A PROGRAMME to put the region at the vanguard of cleaner air technology has received European backing, bosses have revealed.

Teesside Collective says proposals to build a cross-border transportation and storage network to store CO2 from across Europe has been approved as a European Project of Common Interest (PCI).

Officials say PCI status recognises the importance of the project to the UK and Europe, and builds on Teesside Collective’s proposed Carbon Capture and Storage (CCS) network plan.

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They added PCI approval means chiefs can now bid for funding from the Connecting Europe Fund to develop the project.

The CCS proposal, which aims to secure carbon dioxide from coal-fired power plants and heavy industry before storing it underground to avoid it disappearing into the atmosphere, was backed by former Prime Minister David Cameron’s Government.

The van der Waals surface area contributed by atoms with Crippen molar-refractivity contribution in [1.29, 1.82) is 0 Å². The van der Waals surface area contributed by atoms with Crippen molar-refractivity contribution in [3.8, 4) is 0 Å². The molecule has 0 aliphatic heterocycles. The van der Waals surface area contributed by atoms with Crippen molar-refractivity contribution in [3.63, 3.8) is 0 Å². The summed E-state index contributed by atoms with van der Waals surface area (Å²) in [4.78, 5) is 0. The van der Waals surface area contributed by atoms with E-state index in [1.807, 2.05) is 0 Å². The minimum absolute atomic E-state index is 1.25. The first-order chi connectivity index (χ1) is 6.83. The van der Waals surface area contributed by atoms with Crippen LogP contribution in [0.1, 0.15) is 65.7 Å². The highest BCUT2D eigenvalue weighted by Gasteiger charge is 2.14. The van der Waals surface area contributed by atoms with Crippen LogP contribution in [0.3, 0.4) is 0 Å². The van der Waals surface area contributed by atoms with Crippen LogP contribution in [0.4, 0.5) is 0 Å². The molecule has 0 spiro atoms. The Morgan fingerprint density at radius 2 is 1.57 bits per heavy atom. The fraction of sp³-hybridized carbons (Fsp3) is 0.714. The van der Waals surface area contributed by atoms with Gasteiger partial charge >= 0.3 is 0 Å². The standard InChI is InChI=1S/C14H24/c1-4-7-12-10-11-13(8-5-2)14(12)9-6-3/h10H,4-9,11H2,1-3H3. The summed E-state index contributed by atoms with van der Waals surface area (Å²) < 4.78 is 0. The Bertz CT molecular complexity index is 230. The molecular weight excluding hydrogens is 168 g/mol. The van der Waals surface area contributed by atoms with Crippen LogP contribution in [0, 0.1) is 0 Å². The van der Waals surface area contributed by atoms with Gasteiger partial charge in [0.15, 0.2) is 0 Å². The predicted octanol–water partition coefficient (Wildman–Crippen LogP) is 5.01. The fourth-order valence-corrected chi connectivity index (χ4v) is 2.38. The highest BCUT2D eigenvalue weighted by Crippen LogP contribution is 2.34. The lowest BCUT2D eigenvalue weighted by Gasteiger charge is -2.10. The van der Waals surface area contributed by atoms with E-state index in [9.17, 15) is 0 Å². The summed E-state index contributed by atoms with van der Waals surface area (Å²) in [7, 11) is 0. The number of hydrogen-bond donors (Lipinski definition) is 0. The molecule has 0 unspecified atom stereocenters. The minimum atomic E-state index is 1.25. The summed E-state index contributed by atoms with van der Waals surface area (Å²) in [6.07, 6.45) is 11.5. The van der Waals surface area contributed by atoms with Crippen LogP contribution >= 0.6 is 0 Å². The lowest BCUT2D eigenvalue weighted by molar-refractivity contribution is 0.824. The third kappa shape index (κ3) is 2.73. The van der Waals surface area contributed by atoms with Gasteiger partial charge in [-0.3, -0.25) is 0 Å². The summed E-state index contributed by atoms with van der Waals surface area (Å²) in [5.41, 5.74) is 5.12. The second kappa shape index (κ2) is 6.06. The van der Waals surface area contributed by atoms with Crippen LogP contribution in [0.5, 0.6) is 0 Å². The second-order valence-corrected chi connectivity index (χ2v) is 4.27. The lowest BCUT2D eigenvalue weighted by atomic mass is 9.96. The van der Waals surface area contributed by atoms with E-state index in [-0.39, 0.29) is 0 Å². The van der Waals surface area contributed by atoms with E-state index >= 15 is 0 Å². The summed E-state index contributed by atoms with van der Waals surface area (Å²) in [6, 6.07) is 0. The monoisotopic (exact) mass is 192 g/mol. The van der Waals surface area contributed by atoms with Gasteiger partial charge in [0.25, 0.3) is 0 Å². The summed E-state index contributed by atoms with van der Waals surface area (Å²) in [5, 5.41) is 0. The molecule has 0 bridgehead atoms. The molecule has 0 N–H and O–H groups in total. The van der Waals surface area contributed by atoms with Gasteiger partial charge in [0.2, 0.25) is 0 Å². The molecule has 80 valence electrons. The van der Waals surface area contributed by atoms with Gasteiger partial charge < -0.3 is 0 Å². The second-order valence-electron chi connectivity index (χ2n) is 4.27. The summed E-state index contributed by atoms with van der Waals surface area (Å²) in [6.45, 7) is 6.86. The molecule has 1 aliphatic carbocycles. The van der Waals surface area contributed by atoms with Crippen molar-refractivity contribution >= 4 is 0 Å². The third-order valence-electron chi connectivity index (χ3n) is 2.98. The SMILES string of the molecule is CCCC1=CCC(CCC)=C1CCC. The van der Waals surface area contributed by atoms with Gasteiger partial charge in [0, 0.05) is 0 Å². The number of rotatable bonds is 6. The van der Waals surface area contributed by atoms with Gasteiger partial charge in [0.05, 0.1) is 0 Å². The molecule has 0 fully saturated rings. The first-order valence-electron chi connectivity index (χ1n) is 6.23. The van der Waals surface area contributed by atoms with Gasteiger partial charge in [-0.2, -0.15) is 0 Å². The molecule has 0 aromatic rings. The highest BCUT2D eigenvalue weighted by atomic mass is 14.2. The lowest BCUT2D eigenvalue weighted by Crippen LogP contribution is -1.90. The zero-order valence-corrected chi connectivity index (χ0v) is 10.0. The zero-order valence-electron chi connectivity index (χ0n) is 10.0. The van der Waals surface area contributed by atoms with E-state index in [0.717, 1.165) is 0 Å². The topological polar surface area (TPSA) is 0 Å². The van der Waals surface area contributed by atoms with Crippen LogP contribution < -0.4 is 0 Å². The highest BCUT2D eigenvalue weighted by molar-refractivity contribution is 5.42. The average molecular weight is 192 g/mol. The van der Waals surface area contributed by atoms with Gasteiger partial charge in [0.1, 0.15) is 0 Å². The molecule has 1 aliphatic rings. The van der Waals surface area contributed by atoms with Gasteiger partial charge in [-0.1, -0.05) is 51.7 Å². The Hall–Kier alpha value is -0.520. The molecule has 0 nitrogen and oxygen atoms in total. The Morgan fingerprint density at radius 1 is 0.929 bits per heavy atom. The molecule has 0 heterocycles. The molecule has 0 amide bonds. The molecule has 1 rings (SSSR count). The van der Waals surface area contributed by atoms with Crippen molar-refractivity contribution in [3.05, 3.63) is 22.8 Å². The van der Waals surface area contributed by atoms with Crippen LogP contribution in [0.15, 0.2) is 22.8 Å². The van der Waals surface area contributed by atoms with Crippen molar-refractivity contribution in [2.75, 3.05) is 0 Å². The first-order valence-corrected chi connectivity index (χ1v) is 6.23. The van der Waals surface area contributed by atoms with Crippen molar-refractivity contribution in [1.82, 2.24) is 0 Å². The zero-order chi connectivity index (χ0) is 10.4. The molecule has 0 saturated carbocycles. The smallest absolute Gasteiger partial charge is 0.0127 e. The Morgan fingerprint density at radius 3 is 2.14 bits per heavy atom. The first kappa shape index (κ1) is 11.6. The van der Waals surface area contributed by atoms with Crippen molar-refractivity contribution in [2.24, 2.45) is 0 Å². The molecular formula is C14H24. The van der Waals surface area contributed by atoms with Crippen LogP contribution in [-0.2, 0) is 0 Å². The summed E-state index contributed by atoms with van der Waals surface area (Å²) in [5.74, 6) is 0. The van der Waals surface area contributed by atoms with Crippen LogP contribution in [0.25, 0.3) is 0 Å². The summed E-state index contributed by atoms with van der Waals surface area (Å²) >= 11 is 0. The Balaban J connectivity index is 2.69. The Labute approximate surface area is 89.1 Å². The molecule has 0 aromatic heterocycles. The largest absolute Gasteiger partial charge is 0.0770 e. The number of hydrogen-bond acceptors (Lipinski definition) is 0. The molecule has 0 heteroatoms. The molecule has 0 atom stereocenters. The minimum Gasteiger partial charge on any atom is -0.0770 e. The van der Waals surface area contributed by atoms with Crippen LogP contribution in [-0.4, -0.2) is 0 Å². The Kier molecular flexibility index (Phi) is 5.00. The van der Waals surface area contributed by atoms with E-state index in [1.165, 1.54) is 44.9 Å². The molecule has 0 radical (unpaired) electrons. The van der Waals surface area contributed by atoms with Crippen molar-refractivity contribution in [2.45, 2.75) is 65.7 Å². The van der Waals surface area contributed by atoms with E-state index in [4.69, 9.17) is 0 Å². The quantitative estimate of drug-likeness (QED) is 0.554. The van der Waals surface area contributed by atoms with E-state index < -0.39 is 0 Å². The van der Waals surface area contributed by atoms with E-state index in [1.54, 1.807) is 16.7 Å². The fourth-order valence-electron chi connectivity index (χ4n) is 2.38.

But it has apparently since been shunted down a list of Whitehall priorities, despite efforts by the Teesside Collective organisation, which previously unveiled a blueprint based upon the Government sharing costs with industry to set up cleaner energy sites.

However, earlier this year, Simon Clarke, MP for Middlesbrough South and east Cleveland, met with Energy Minister Richard Harrington to discuss CCS’ North-East potential, saying he was committed to making it a reality.

He said: “We’re a step closer to realising the vision of the Teesside Collective.

“CCS represents a huge opportunity for Teesside, curbing our carbon emissions while creating thousands of jobs.

“I’m going to do all I can in Westminster to secure Government support.”

Speaking before the General Election, Teesside-born Business Secretary Greg Clark told The Northern Echo he would put plans to revive a CCS network at the forefront of his industrial strategy.